Despite spending more on cyber security, companies don’t feel protected

Kirsten Doyle
By Kirsten Doyle, ITWeb contributor.
Johannesburg, 03 May 2022
Arthur Goldstuck, CEO of World Wide Worx.
Arthur Goldstuck, CEO of World Wide Worx.

Although nearly three quarters of SA's top 100 corporates are investing more in cyber security than the industry average, an almost equal proportion do not feel fully protected by their existing cyber security strategy.

This was one of the findings of “The State of Cybersecurity in South Africa”, a study conducted by World Wide Worx on behalf of Intel and Dell SA, that surveyed IT decision makers and C-level execs from 100 companies.

When asked how much they invested in cyber security relative to what they saw as the industry average, 68% of companies said they had invested above the industry average.

“This suggests there is a fairly high level of significance attached to cyber security,” says Arthur Goldstuck, CEO of World Wide Worx. “In fact, of those, 27% said they were well above the industry average and were industry leading in terms of the investment in cyber security.”

Security and business strategy

However, he says the key question that goes hand in hand with how much they have invested is how important cyber security is to overall business strategy.

“This reveals extent to which organisations understand how important cyber security is not just to keeping the lights on, but to growing the business and achieving the business goals,” adds Goldstuck.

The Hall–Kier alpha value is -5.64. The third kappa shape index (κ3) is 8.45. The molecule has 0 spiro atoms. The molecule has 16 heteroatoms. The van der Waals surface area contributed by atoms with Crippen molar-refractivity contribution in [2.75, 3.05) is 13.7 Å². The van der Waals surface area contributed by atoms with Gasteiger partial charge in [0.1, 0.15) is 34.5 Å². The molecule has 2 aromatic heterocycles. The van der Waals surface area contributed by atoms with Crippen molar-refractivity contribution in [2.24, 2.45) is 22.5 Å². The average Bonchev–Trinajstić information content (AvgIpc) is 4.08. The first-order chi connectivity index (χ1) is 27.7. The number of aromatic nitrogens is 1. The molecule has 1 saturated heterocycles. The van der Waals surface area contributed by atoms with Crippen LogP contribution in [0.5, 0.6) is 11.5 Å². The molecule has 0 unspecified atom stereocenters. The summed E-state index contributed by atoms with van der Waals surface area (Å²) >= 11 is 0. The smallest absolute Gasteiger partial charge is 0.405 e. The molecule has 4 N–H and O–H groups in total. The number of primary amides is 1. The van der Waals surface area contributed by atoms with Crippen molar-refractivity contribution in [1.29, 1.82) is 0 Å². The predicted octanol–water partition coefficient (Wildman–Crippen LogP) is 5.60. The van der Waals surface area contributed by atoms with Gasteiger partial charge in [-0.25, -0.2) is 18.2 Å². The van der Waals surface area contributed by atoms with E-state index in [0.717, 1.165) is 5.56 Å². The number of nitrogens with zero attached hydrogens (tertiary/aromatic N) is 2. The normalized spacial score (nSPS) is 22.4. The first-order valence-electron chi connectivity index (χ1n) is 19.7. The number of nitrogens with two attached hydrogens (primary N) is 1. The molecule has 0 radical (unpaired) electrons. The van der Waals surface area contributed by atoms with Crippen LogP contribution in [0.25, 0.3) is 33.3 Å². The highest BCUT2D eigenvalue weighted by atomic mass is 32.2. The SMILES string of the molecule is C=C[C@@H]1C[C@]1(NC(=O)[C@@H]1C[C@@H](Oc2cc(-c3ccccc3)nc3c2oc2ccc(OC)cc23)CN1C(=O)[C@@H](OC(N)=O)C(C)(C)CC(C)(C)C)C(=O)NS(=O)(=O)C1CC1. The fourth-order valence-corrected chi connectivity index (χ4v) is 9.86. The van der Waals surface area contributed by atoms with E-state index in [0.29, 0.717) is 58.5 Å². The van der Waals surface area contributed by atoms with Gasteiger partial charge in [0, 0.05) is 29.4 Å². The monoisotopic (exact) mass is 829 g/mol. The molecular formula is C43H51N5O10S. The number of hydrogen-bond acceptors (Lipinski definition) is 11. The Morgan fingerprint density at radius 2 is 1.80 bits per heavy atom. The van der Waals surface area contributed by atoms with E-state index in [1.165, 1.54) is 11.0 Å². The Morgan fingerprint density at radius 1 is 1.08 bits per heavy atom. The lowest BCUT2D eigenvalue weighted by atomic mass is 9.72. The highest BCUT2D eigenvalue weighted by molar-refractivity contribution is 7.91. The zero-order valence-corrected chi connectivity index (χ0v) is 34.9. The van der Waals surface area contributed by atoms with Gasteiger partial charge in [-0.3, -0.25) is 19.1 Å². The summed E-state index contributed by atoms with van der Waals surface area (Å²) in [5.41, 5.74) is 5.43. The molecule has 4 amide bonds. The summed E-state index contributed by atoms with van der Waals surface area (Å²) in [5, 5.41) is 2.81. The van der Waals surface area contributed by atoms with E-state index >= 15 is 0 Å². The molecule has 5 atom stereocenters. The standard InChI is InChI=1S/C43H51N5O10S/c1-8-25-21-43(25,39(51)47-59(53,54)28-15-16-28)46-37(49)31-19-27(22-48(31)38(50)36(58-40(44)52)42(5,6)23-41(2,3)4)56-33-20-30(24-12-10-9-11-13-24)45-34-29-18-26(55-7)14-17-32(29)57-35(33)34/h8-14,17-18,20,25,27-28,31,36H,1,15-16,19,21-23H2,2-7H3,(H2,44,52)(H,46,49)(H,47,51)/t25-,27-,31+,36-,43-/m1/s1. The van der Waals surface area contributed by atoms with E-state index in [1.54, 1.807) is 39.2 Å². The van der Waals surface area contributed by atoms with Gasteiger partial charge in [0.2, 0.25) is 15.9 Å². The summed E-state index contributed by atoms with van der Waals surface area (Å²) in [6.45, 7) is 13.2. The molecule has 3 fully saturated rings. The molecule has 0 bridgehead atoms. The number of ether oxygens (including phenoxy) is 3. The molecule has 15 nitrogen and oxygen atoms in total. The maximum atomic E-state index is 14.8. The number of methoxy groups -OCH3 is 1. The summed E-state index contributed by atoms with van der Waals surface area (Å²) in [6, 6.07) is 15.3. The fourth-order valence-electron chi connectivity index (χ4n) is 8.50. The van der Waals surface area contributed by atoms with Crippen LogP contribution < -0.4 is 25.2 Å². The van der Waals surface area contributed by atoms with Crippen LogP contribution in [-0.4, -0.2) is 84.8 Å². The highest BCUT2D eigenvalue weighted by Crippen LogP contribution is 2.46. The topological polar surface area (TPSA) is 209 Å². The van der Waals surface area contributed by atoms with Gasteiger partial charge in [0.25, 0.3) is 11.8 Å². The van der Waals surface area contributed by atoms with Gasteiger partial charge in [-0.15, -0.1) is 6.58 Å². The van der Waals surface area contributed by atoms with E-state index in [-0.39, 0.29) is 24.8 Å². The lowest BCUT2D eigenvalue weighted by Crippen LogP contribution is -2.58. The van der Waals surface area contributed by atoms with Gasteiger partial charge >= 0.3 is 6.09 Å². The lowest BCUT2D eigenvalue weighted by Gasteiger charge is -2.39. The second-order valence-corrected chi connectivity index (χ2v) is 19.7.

Five years ago, maybe half of the respondents would have said that cyber security is critical to business strategy, but in 2022 91% of enterprises said that it's highly important in business strategy and a further 8% said somewhat important, in other words, 99% of major enterprises consider cyber security as critical to their business strategy or important in their business strategy.

Bryan Turner, senior data analyst at World Wide Worx, says the report also focused on security frameworks and how corporates make use of them. “When we asked the corporates which security frameworks they used, a large proportion of them took a mixture of approaches using several different solutions together."

 Around 60% of the businesses who participated in the survey had hired external companies to manage their cyber security while another 40% said that they were using internally managed off the shelf solutions.

Data insurance

Turner says cyber security is like data insurance – if a corporate doesn't pay for it, they'll likely be sorry.

“When looking at actual solutions, there seems to be a consensus on one technology in particular – VPN access to internal systems. And overwhelming 98% of corporates said they use this technology which has become far more popular since the onset of remote working. In addition, cloud platform managed security also came out on top, showing once again how important it is to have a remote working setup that is cloud first."

In addition, the overwhelming majority (99%) of organisations are aware that disaster management is crucial. “This figure must, however, be seen in the context of only 40% of large businesses using multiple solutions to protect, backup, and replicate their data in the event of disaster. That said, most respondents (99%) had not experienced cyber attacks that led to financial loss,” adds Turner.

The 1% that experienced loss after a data leak provide a useful case study of security stances after an attack: these businesses had their systems compromised before the onset of remote working, indicating that no matter how a corporate geographically locates its employees, it remains vulnerable. The event, says Turner, cost this entity a whopping one million rand, just on a data leak alone.